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September 06, 2018

First half observations: Falcons 6, Eagles 3

Eagles NFL
090618-FletcherCox-USAToday James Lang/USA Today

Philadelphia Eagles defensive end Fletcher Cox tackles Atlanta Falcons running back Devonta Freeman (24) in the first quarter at Lincoln Financial Field.

Despite a pregame filled with spectacle and a crowd ready to lift the Eagles to greater heights, the reigning Super Bowl champions came out and had quite a boring half against the Atlanta Falcons. A sleepy half from the offense leaves the Eagles trailing their feathered foes from the south 6-3 after 30 minutes.

Here's what I saw in the first half of Eagles football for the 2018-19 season:

The Good

• Let's get one silver lining out of that weather delay — the city of Philadelphia would have had an effing meltdown if Carson Wentz returned to play in Week 1, only for him to have to get his first game reps in nearly a year on a slick Lincoln Financial Field. Forget whether he was physically ready to play, nobody was mentally ready for the anguish of watching him plant on soggy grass yet.

• The Eagles' defense did not get off to the strongest start in the world, witth Julio Jones and DeVonta Freeman combining to push the Falcons deep into Philadelphia territory. Jim Schwartz's boys can at least partially credit the opponent for what happened from there — how in the world do you not have Jones in for a single red-zone play?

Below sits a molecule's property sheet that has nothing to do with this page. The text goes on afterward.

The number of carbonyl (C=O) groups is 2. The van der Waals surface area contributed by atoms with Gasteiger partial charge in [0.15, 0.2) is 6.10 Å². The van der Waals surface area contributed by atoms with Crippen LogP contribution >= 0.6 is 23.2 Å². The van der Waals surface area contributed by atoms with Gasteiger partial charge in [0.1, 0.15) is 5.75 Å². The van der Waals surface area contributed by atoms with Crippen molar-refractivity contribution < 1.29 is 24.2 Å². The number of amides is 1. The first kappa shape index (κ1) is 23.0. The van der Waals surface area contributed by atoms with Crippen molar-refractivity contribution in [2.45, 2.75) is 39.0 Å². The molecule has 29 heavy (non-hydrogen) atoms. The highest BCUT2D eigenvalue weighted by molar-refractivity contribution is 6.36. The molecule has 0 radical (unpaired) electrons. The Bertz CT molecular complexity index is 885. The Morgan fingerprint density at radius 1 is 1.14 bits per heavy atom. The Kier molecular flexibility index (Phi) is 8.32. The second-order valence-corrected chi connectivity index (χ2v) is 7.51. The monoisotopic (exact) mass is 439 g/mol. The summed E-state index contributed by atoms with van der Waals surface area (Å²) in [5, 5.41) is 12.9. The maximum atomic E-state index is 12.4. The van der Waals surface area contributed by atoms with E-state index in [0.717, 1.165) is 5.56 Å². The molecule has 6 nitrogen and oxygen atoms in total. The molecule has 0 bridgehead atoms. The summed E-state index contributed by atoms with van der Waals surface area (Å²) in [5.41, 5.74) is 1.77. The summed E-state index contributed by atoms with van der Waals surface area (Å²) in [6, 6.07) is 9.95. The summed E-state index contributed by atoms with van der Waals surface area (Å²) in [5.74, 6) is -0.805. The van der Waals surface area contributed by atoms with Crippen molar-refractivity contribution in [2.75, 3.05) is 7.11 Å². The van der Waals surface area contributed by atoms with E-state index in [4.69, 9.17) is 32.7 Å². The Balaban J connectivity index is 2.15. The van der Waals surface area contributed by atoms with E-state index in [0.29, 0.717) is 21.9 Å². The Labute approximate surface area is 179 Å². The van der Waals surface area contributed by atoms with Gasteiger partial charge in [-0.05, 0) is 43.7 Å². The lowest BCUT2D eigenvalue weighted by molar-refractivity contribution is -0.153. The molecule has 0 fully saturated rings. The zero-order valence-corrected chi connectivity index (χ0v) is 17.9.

Still, the defensive front tightened up when it really mattered, and credit to Kamu Grugier-Hill for shedding several Falcons blockers before ultimately making the tackle on Freeman that ended the drive.

• While a lot of his peers on both sides of the ball looked a little sluggish in the earlygoing, Ronald Darby looked excellent out of the gate. He made great reads in breaking up or disrupting several passing plays, and was one of the few members of the secondary to show any sort of proficiency as a tackler early on. 

His first season in Philadelphia kicked off with an ankle injury that kept him out of action until Week 11, so if Darby can simply stay on the field and show the talent the Eagles banked on when they acquired him, the week-to-week chemistry alone will help the Eagles secondary grow into more of a strength.

(We can look past Jones getting the better of him more than once, because look, its's Julio Jones.)

• Fletcher Cox may be built and hit like a defensive linemen, but sometimes he moves and thinks in ways that make you forget exactly what his job responsibilities are. He was locked in a trenches battle on a third-down play early in the second quarter, but the All-Pro tackle was aware enough to see a screen play developing for Freeman.

Cox isolated Freeman, froze the running back, and the Falcons ended up losing a decent amount of yardage on the play. That's why that man gets paid the big bucks, even if he had some help from his friends completing the play.

• There has never been any doubt about Jason Peters' desire to get back into the form we all expect from him, but to see him come out and play at the level he did on opening night? Man. That's not just Hall of Fame talent, that's Hall of Fame work ethic and leadership. There should be no question why he has been one of the pillars of leadership in the locker room for his entire Eagles career.

• Cameron Johnston looked great in the first half, which is not the sort of thing you want to be writing about when you're covering the hometown team. But good for him.

The Bad